DuChene (1986) raised some important objections to the model proposed in this study, in particular hydrologic problems of moving gas from basin to reef, and stratigraphic problems concerned with the non-continuous, lenticular sandstone bodies within the Bell Canyon Formation and with the fact that these sandstones may not intertongue significantly with the Capitan Limestone. It is DuChene's belief that these factors could limit, but not necessarily totally prevent, the migration of gas from the Delaware Basin into the Capitan Limestone. DuChene's model, however, also has its problems.
(1) If hydrocarbons once existed in the reef rock of the Guadalupe Mountains before uplift, as they do today in areas of the uplifted shelf rock (Ward et al., 1986, fig. 14), then why is there a negligible hydrocarbon content in Guadalupe caves and cave deposits (0.015 mg/g. Moran, 1955; 0.5 ppm, Table 15)?
(2) Why does there appear to be a correlation in age between the movement of the halite margin in the basin past Carlsbad Cavern and the time of the last speleogenesis events in the cave?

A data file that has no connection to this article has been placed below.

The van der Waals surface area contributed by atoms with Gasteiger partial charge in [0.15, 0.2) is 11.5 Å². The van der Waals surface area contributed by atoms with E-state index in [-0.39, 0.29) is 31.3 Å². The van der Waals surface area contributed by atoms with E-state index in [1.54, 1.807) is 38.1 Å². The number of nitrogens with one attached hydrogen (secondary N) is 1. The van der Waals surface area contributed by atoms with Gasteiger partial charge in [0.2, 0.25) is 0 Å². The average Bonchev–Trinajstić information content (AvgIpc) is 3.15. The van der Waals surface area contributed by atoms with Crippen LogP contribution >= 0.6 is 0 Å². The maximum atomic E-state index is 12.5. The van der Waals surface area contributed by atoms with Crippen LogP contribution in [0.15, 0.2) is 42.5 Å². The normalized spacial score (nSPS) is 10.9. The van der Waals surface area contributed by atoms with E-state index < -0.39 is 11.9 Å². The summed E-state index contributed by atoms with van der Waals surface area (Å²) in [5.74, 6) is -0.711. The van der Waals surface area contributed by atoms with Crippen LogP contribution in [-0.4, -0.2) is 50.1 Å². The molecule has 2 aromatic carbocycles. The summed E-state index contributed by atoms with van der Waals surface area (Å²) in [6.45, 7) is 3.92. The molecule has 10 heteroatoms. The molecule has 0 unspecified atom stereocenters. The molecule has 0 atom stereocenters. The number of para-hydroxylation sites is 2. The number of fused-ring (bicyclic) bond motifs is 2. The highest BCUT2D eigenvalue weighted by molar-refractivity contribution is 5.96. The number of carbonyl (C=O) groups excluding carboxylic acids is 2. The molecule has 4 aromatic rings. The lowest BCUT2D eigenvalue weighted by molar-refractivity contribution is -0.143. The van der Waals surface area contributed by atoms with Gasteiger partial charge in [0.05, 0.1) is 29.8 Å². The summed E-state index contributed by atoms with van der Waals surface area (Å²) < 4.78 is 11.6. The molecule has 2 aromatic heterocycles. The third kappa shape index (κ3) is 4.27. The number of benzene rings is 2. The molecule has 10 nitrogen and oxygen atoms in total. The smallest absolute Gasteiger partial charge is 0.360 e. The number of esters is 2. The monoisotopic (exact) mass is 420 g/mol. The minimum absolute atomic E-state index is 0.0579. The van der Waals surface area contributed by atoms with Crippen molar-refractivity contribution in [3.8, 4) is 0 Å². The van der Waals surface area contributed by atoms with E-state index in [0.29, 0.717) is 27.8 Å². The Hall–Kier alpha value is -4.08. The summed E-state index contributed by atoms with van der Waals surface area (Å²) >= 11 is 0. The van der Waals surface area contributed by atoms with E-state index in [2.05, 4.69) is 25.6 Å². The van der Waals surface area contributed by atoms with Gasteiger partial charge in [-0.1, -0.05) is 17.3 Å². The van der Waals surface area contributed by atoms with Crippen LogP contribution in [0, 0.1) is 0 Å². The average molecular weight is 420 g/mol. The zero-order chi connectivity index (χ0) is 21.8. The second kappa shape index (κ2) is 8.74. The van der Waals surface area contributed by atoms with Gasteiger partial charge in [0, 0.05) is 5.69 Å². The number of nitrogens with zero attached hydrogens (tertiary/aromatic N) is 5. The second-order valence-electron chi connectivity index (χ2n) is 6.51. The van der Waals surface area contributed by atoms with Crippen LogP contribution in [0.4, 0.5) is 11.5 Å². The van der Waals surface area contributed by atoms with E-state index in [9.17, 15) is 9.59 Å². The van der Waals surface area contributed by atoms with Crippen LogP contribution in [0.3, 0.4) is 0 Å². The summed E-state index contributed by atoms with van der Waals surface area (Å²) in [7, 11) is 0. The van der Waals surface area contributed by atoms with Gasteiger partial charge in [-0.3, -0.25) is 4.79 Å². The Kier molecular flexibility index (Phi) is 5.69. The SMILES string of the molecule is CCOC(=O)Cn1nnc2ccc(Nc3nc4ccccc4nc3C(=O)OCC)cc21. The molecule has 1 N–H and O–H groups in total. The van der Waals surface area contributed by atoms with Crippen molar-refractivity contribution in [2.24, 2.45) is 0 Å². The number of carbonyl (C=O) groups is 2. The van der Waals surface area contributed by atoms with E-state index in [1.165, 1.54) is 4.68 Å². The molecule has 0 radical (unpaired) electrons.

(3) DuChene's model implies that hydrocarbon migration and cave development occurred early in the uplift of the Guadalupe Mountains, and that all the formational oil and gas once contained in these reef rocks has since escaped out of the system. If this is true, then why do sulfur crystals overlie late-stage speleothems in the Christmas Tree and New Mexico Rooms?
(4) In Carlsbad Cavern sulfur is associated with the Bell Canyon(?) Formation and forereef facies, beds that dip directly toward the basin.
Last Updated: 28-Jun-2007